Mobile World Congress review - Playing it safe
Congress 2009 review - Playing it safe
The black suits were back, and the show was very
business focused, serious even. And Mobile Europe had its team looking out for
the most important news across the industry - from network equipment to
The main vendors and LTE:
At MWC, tier one vendors faced a difficult balancing act of pleasing MNOs with
widely diverging network development plans, kick-starting the network upgrade
cycle to recover considerable investments into OFDM/MIMO technologies, and
showing investors their optimised product portfolios that could be supported at
As a result, the Big Four vendors - Ericsson, Huawei, Alcatel-Lucent and Nokia
Siemens Networks - moved in a tight pack announcing their strategies to deliver
end to end 4G portfolios, showing technical readiness to launch LTE and
demonstrating converged RAN products, some of which were announced in the weeks
leading up to WMC.
Ericsson exhibited the Evolved Packet Core portfolio for LTE and next-generation
broadband, including SGSN/MME and Mobile Packet Gateway - software upgrades for
the existing SGSN and GGSN - as well as Converged Packet Gateway. At the same
time, it announced HSPA network upgrades to 28Mbps for TIM Italy and trials of
42Mbps HSPA speeds with Telstra. NokiaSiemens Networks demonstrated LTE
interoperability between its recently launched multi-radio Flexi Base Station
and Qualcomm's terminal technology, while Huawei showed off its unified LTE FDD/TDD
Alcatel-Lucent stepped back in the game after Verizon's announcement that it
chose ALU and Ericsson as its two vendors for the initial LTE rollout in the US.
In Barcelona, ALU launched a new LTE software module of the node B, already
trialled by a Tier 1 MNO and on general availability from mid-2009. It also
completed a series of calls over LTE TDD on LG's devices.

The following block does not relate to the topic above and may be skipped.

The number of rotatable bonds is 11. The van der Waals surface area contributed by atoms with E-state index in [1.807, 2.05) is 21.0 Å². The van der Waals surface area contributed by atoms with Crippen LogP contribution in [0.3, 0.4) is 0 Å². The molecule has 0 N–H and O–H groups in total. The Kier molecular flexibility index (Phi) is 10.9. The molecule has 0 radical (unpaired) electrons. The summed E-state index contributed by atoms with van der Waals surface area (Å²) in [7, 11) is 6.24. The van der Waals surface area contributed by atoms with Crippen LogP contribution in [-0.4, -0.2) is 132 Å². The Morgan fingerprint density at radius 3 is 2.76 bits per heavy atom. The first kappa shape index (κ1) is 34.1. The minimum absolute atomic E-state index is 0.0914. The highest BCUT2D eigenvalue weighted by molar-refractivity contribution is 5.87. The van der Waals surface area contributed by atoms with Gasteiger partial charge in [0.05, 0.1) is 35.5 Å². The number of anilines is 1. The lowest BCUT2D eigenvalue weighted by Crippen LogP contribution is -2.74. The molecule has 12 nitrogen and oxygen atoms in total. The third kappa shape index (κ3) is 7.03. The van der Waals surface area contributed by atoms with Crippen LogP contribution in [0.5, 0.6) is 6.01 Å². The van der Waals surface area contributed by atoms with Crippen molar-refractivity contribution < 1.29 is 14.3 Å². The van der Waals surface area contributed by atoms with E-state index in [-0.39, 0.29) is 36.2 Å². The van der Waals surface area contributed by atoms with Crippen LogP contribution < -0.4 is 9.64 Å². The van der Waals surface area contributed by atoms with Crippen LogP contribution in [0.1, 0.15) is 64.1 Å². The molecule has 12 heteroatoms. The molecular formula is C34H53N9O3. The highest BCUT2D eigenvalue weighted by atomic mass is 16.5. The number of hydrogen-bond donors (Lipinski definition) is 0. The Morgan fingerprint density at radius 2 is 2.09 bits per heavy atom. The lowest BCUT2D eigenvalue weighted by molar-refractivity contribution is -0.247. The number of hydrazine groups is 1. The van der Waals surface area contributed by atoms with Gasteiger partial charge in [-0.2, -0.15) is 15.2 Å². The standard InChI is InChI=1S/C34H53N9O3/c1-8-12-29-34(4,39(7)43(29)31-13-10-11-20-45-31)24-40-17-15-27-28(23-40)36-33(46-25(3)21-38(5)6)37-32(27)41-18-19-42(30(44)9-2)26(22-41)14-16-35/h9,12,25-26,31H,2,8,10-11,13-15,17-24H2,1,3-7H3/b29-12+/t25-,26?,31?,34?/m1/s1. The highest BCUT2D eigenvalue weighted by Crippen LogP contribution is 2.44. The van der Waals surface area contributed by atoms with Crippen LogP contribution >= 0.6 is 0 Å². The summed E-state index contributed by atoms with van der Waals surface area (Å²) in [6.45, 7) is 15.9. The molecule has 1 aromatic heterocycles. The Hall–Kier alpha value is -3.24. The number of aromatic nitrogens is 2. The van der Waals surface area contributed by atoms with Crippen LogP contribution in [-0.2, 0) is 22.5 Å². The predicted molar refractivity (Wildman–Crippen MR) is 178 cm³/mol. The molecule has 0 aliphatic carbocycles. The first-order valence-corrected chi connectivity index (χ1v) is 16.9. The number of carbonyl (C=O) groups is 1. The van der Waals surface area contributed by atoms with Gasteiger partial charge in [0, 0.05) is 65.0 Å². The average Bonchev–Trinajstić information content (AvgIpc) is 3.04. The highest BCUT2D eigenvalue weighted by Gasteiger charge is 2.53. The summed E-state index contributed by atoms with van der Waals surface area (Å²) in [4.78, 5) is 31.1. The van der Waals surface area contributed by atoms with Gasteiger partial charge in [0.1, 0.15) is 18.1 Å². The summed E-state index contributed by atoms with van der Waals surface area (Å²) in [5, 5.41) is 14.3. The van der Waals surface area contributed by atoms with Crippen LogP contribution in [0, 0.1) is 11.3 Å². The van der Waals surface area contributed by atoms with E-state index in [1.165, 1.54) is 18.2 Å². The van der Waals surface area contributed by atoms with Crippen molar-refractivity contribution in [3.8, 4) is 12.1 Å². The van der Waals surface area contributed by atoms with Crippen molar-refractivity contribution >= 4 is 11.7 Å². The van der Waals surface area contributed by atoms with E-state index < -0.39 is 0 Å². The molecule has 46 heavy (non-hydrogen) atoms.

Operators show LTE split:
Two distinct groups of operators emerged at MWC. The first is lead by DoCoMo,
Verizon Wireless and TeliaSonera, all announcing plans for a fast-lane
deployment and commercial launch of LTE in 2010. The rest, led by tier 1
European MNOs, are pushing ahead with LTE trials, but have made no commitments
to the short-term rollouts. T-Mobile stated that from a technical perspective it
would be ready for LTE from 2010, but plans to spend the next two years boosting
capacity of its HSPA networks. Orange expects the first commercial LTE services
to become available no sooner than 2011, with HSPA subscriber migration taking
place from 2012.
LTE holds out three main values to mobile operators: higher speeds, improvements
in latency and spectral efficiency. Although the former is the most frequently
quoted benefit, it is the latter two, along with the availability of spectrum,
that dictate the timing of LTE launch and migration strategies.
In Europe, where only a 5MHz TDD band is currently available for LTE, gradual
rollouts and a demand driven migration will be a norm, slower in such markets as
the UK, where MNOs face the most spectrum limitations. For all of Western
European MNOs, the availability of digital dividend spectrum will be critical to
provide indoor LTE coverage and better mobile data user experience. T-Mobile's
CEO Hamid Akhavan was outspoken on the issue, stating that "digital dividend is
absolutely critical for the development of mobile broadband on a large scale".
Give us the spectrum:
The GSMA repeated its call for governments to release digital dividend spectrum
in the 700MHz band in a harmonised way, and without entering costly auctions or
pricing the spectrum too highly.
"Governments are turning to the telecoms sector for a good part of their
economic stimulus, and the mobile industry is one of the few sectors not asking
for a bailout," GSMA CEO Rob Conway, said.
But Conway said that the industry risked running out of spectrum, due to recent
surges in mobile data usage. Although operators in Europe have assets at 2.1GHz,